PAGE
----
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Re: Display types?
Gunther Schadow <firstname.lastname@example.org> writes:
> UNICODE and choosing UTF-8 as the canonical encoding is indeed a
> pretty good idea wherever you design any character-based format or
> protocol standard today. UNICODE covers all languages of the World
> and its a widely accepted standard. So, to take a step, I guess
> everyone would want to use UNICODE instead of any limited character
> set. All contemporary script's UNICODE characters can be enumerated
> with a 16 bit register.
I agree that unicode is probably the way to go, for supporting
characters beyond latin1. I only object to requiring UTF-8 for
encoding of the unicode characters.
> Next question is, what is the canonical encoding? Here your
> choices are
As a side note, this use of the word "canonical" can not have anything
to do with canonical representations of s-sexpressions. Converting
between character sets and encodings can _not_ be done by the sexp
reader and printer. I can expand on this point if you don't see why.
> UTF-7 backwards compatible to 7bit US-ASCII (with one exception,
> i.e. the + character), encodes 16 bit per character.
UTF-7 is completely out of the question, I hope, as sexp provides
strings of arbitrary eightbit octets.
> UTF-8 backwards compatible to 7bit US-ASCII, encodes at least up to
> 32 bit per character.
As I said before, I don't like multibyte encodings like UTF8, and I
think they should be avoided where at all possible.
UTF-8 has one unique feature, which is also the reason why it is
popular: Backwards compatibility with ascii. This means that if you
have a file format where strings are delimited by ascii characters,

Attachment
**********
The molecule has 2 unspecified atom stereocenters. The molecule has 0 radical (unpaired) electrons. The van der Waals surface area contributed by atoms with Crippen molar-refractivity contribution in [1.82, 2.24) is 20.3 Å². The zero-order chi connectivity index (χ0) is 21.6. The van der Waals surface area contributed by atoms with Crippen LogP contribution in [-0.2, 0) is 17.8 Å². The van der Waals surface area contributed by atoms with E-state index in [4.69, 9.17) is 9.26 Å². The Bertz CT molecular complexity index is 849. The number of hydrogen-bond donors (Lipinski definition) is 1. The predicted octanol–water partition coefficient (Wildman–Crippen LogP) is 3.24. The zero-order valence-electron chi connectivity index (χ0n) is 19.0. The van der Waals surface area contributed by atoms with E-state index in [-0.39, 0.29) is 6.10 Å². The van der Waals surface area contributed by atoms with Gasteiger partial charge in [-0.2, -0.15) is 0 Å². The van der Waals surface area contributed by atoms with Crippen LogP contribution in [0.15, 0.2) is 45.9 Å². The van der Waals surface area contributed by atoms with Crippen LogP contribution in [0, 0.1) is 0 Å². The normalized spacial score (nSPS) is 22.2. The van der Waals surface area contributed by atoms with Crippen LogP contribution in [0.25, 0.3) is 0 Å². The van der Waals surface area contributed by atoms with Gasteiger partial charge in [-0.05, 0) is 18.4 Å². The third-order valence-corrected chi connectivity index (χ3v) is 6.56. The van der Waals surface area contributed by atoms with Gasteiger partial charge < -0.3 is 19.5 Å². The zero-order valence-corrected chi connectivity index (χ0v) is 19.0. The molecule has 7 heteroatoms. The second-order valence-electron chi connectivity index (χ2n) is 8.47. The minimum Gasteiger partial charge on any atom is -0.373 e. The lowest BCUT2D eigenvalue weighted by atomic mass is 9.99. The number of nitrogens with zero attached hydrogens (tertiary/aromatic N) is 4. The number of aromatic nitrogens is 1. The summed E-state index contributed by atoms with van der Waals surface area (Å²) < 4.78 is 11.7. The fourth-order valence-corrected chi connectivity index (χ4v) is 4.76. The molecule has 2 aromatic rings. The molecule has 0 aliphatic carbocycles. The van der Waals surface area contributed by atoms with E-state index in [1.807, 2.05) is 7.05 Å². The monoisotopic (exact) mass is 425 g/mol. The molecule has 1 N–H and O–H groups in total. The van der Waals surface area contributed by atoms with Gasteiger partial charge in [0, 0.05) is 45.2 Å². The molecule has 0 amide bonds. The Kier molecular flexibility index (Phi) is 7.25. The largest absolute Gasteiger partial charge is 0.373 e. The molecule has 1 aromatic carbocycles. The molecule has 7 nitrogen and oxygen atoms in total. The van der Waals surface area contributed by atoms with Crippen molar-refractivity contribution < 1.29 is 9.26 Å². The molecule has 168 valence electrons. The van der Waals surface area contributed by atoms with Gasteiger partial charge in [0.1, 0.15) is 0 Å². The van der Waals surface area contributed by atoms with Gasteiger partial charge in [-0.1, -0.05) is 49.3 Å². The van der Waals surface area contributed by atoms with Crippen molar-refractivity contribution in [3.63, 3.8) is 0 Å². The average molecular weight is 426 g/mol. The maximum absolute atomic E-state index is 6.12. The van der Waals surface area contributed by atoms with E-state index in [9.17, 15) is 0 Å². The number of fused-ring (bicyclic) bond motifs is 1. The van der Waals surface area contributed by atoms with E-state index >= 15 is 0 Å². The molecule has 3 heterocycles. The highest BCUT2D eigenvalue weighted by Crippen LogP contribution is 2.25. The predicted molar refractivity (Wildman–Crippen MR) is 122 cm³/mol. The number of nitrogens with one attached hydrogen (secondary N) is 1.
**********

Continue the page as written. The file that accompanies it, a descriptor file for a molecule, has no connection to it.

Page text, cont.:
colons, spaces, quotes, newlines, you won't break old usascii parsers
(provided that they are 8-bit clean, _and_ no eight-bit characters
have any special syntactic meaning, _and_ the number of characters in
a field doesn't matter): they will be able to parse the data, although
it will most likely be "misdisplayed" as someone else called it. This
is bacause UTF-8 makes sure that no character is encoded as an
multi-octet string that contains the octet ':' (or any usascii
But this feature is _totally unneded_ for spki; strings have a length
prefix, and are never delimited by ascii characters (except for the
advanced encoding, but I consider that as not important enough to be
taken into consideration here).
Therefore, there is *no* reason to favour UTF-8 in spki. Allowing
UTF-8 is ok, but requiring its use is evil.
> UCS-16 uses 16 bit even for US-ASCII but does not advantage US-ASCII
> over ISO Latin-1.
> UCS-32 uses 32 bit for everything, clearly a waste of bandwidth.
These encodings fixes unicode support just as well as UTF-8, but
without the ugly and unnecessary transport encoding of UTF-8. I don't
know if 16 bits is enough, so it seems reasonable to offer both
encodings (as well as 8-bit subsets like latin1). If I have understood
these matters correctly, unicode is a 16-bit subset of the 32-bit
character iso-standard, and it just happens to include all the
characters which are currently defined.
> There are subchoices for UCS-16 and UCS-32 concerning the byte
> ordering (low endian vs. high endian).
I think we should standardize on a single byte-order. My preference
being network byte order (big-endian), but that's not something I want
to go to war about.
> Finally, I'd like to warn you for too light heartedly expanding the
> notion of attribute types to include all kinds of multimedial stuff
> using the MIME scheme. I admit that it is an intriguing idea, as it
> would allow you to include an image of a person in a SPKI
> certificate. However, it comes with a considerable cost.
This is a secondary concern for me, but what are the problems with
allowing the display type to be an arbitrary MIME type (possibly
excluding subtypes of multipart)?
As for the uniqness problems, I think Carl commented this already. We
have argued about uniqueness in s-expressions earlier (I wanted to
have a stricter definition which specified order of attributes, no
redundant leading zeros on numbers etc), but I think he managed to
convince me that this is a problem that is best left unsolved. In
SPKI, an object (name, certificate, key, whatever) has many equvalent
representations as an S-expression. Each of those S-expressions has
exactly one representation in the canonical encoding, and that is all
that is needed.
Therefore, a unique mapping name -> sexp is not something that is
needed or desirable for spki. So that is not a valid reason to
standardize on UTF-8 or any other <character set, encoding>.